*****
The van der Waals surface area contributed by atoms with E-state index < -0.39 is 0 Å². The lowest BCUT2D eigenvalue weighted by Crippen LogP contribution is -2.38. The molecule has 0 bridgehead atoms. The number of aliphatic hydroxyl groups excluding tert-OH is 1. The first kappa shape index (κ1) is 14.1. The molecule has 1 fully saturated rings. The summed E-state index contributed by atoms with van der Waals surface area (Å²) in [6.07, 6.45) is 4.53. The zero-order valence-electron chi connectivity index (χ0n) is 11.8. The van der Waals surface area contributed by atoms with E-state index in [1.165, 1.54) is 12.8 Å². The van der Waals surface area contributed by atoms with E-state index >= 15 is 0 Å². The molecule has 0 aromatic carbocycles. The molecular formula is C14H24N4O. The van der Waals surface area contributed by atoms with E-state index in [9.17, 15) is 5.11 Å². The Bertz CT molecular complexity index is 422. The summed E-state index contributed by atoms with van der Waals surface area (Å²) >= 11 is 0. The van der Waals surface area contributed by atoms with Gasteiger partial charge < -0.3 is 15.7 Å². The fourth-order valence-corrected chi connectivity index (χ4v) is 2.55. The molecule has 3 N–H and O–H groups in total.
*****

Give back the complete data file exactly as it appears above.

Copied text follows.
The van der Waals surface area contributed by atoms with E-state index < -0.39 is 0 Å². The lowest BCUT2D eigenvalue weighted by Crippen LogP contribution is -2.38. The molecule has 0 bridgehead atoms. The number of aliphatic hydroxyl groups excluding tert-OH is 1. The first kappa shape index (κ1) is 14.1. The molecule has 1 fully saturated rings. The summed E-state index contributed by atoms with van der Waals surface area (Å²) in [6.07, 6.45) is 4.53. The zero-order valence-electron chi connectivity index (χ0n) is 11.8. The van der Waals surface area contributed by atoms with E-state index in [1.165, 1.54) is 12.8 Å². The van der Waals surface area contributed by atoms with E-state index >= 15 is 0 Å². The molecule has 0 aromatic carbocycles. The molecular formula is C14H24N4O. The van der Waals surface area contributed by atoms with E-state index in [9.17, 15) is 5.11 Å². The Bertz CT molecular complexity index is 422. The summed E-state index contributed by atoms with van der Waals surface area (Å²) >= 11 is 0. The van der Waals surface area contributed by atoms with Gasteiger partial charge < -0.3 is 15.7 Å². The fourth-order valence-corrected chi connectivity index (χ4v) is 2.55. The molecule has 3 N–H and O–H groups in total.